The founder of Stanbic IBTC Bank Plc, Atedo Peterside, has sustained opposition to the Federal Government’s move to renovate the Port Harcourt refinery for $1.5bn, noting that the money could instead build 12 world class hospitals at $125m dollars each.
In a Twitter post on Thursday, he advised the government to instead sell the refinery to private sector investors that could rehabilitate it with their own funds, citing successful core investor sales like Eleme Petrochemicals sold to Indorama and Nafcon sold to Notore.
“The $1.5bn earmarked for PH refinery rehabilitation by NNPC could build 12 world class hospitals costing $125m each – two in each geopolitical zone. We could then allow private sector core investors to purchase the refinery and rehabilitate it with their own funds,” he tweeted.
Peterside criticised the government for putting the refinery revamp project ahead of the country’s poor healthcare, especially after COVID-19 had exposed the weakness in the sector.
In an interview with AIT on Monday, he had called the FG myopic for prioritising fossil fuels, which he said were going out of fashion, rather than things like compressed natural gas for cars or the country’s health sector.
“At a time when people are moving to compressed natural gas or thinking about electric cars, that’s when Nigeria is going to make a massive investment with borrowed funds in fossil fuels in a country that has no healthcare,” he said.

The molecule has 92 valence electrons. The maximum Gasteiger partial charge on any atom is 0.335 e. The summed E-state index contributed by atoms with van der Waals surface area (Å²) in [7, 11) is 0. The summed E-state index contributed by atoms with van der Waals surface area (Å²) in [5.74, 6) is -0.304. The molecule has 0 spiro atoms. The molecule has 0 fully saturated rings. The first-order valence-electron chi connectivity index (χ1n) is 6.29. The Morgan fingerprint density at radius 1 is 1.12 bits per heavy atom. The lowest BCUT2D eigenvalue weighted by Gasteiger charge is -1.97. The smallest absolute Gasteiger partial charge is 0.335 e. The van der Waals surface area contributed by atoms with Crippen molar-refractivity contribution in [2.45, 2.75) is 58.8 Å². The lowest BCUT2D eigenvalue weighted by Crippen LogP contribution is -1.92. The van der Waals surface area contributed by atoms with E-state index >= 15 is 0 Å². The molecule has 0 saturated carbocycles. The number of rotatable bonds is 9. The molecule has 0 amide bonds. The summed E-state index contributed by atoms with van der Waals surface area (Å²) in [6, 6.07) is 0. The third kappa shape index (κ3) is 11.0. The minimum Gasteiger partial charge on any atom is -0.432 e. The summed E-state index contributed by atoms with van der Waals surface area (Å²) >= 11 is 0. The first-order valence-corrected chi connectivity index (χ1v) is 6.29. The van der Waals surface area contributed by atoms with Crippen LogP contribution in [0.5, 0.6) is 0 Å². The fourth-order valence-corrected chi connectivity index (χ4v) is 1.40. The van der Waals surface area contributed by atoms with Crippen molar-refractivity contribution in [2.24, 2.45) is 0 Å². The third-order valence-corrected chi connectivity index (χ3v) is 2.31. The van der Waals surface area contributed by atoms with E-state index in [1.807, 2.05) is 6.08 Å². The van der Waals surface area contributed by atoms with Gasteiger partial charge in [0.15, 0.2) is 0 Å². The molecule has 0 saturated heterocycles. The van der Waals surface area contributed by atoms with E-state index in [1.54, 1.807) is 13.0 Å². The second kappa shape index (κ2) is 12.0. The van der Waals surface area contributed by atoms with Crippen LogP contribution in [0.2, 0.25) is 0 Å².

Peterside further noted that the country’s healthcare situation was an embarrassing one as even the most senior officials in Abuja had to run to Lagos or go abroad to treat some healthcare challenges.
He said, “How can we be in a country where even our federal capital does not have quality healthcare. How do we put things like broken refinery ahead of healthcare that we don’t have. What lessons have we learnt from COVID?
“We are severely myopic in Nigeria because we are rushing to make investments in a sector that is fading out. Fossil fuels are going out of fashion so if Nigeria already had Dangote refinery, I thought its priority will be things like healthcare. I thought NNPC’s priority will be things like compressed natural gas for cars.”
Although he stated that the country had done a fair job in managing the COVID-19 pandemic last year, Peterside emphasised that it was no excuse to relax because the second wave was threatening more damage and because there was a possibility of a third wave as well.